Paul Karasik, whose first drawing appeared in 1999, has the next drawing. No cartoonist can resist drawing talking fish in a fishbowl.  Mr. Karasik’s other lines of work include teaching and authoring (his new book, How to Read Nancy, was noted on the Spill  last week). Liana Finck is next.  We rarely see scout drawings in the magazine anymore.  I think back to some classics by Peter Arno and Charles Addams.  It should be noted that Ms. Finck, whose first drawing appeared in the magazine in 2013,  has an opening this week of her Instagram work.   Next is a doctor-themed drawing by one who knows about doctors, Ben Schwartz

…Sam Gross, another national treasure, has the next cartoon — let’s just say it’s about the working life of dogs.  Mr. Gross’s first New Yorker cartoon appeared in 1969. Mr. Gross is among a small group whose work I enjoy at first sight, before even taking in the what the drawing is all about (George Booth and the aforementioned Edward Koren come to mind as among the others in that group — I love seeing their work).  Next up is another relative newcomer (first drawing in The New Yorker in 2013), Ed Steed.  Three on-the-dark-side cartoons by Mr. Steed in the last three issues. Of note: this one stretches along the very bottom of two pages…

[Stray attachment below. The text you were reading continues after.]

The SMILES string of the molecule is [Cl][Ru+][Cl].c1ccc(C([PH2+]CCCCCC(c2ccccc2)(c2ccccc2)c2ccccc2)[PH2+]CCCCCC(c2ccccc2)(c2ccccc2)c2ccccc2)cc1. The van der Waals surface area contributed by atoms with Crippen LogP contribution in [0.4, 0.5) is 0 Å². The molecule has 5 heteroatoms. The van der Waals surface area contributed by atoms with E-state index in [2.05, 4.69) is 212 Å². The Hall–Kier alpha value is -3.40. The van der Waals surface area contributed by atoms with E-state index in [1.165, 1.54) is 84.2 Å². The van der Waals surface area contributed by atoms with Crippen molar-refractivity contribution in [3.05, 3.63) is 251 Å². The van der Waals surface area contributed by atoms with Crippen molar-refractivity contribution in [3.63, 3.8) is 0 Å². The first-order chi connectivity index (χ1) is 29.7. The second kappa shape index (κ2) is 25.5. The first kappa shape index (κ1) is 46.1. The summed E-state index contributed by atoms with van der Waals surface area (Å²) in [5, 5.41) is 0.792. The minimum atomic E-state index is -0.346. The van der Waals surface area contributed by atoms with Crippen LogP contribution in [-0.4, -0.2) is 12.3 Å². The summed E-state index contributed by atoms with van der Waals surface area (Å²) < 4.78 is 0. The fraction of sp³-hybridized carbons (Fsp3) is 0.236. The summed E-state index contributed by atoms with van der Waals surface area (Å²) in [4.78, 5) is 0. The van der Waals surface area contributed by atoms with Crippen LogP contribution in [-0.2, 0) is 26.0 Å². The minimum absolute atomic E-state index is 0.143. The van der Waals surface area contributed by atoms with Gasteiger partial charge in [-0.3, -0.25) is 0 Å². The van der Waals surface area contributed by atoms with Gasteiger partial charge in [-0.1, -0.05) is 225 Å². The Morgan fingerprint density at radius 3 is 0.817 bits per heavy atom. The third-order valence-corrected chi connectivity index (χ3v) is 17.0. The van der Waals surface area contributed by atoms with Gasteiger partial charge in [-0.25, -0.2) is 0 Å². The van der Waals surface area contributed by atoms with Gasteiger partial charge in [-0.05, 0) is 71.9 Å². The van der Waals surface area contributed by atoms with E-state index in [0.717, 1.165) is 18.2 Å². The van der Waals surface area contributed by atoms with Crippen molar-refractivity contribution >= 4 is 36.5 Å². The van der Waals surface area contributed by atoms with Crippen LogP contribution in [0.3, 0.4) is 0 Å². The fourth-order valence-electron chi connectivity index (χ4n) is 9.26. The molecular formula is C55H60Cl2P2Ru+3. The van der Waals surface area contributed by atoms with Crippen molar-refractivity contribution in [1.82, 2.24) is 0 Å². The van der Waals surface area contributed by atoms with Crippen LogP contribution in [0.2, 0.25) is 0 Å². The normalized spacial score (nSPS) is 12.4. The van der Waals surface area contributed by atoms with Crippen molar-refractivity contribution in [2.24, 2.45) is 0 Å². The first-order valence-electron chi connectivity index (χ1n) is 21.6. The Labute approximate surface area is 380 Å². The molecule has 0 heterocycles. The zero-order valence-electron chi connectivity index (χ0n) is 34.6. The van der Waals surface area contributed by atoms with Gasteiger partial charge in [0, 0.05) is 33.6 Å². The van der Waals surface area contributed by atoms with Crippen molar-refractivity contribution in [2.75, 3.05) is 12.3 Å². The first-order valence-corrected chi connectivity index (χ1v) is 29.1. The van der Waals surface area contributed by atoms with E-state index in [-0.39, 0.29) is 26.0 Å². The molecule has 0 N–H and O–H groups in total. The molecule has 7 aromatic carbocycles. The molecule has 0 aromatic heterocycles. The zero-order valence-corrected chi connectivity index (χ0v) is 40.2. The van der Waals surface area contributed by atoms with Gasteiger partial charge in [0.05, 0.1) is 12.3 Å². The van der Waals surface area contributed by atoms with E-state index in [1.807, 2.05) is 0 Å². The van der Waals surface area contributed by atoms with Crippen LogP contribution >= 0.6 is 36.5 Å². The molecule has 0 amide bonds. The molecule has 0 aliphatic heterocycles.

…Mr. Steed’s drawing is followed by the veteran, Roz Chast (her first cartoon was published in the magazine in 1978).  I love how this particular cartoon looks on the page (yesterday’s Spill concerned itself with placement). William Haefeli‘s drawing is next (first New Yorker drawing: 1998).  Mr. Haefeli has one of the most distinctive styles of this current stable of cartoonists.  And speaking of distinctive styles, Drew Dernavich has the next cartoon.  Some cartoonist’s styles are easily summarized (“the dot guy” for instance) —  Mr. Dernavich’s tag might be “the woodcut guy.” (Mr. Dernavich should not be confused with John Held, Jr., the New Yorker ‘s much earlier “woodcut guy”).   A Robert Leighton cartoon is next. Mr. Leighton is the artist behind this classic cartoon. His first drawing appeared in The New Yorker in 2002. In this new drawing he mixes crime with a food cart.   Alex Gregory’s very Summery drawing follows.  Mr. Gregory, like a few other cartoonists, has another whole career: he’s a writer for the award-winning televison show, VEEP.  His first New Yorker cartoon appeared in 1999.

As usual, The Cartoon Caption Contest ends the issue. Drawings by David Borchart (first New Yorker cartoon published 2007), Tom Cheney (first New Yorker cartoon published 1978), and P.C. Vey. The drawings feature a food cart (two food carts in this issue!), a whole lot of business men following some ancient warriors on horses, and a hospital scene that blends in a little stadium gear.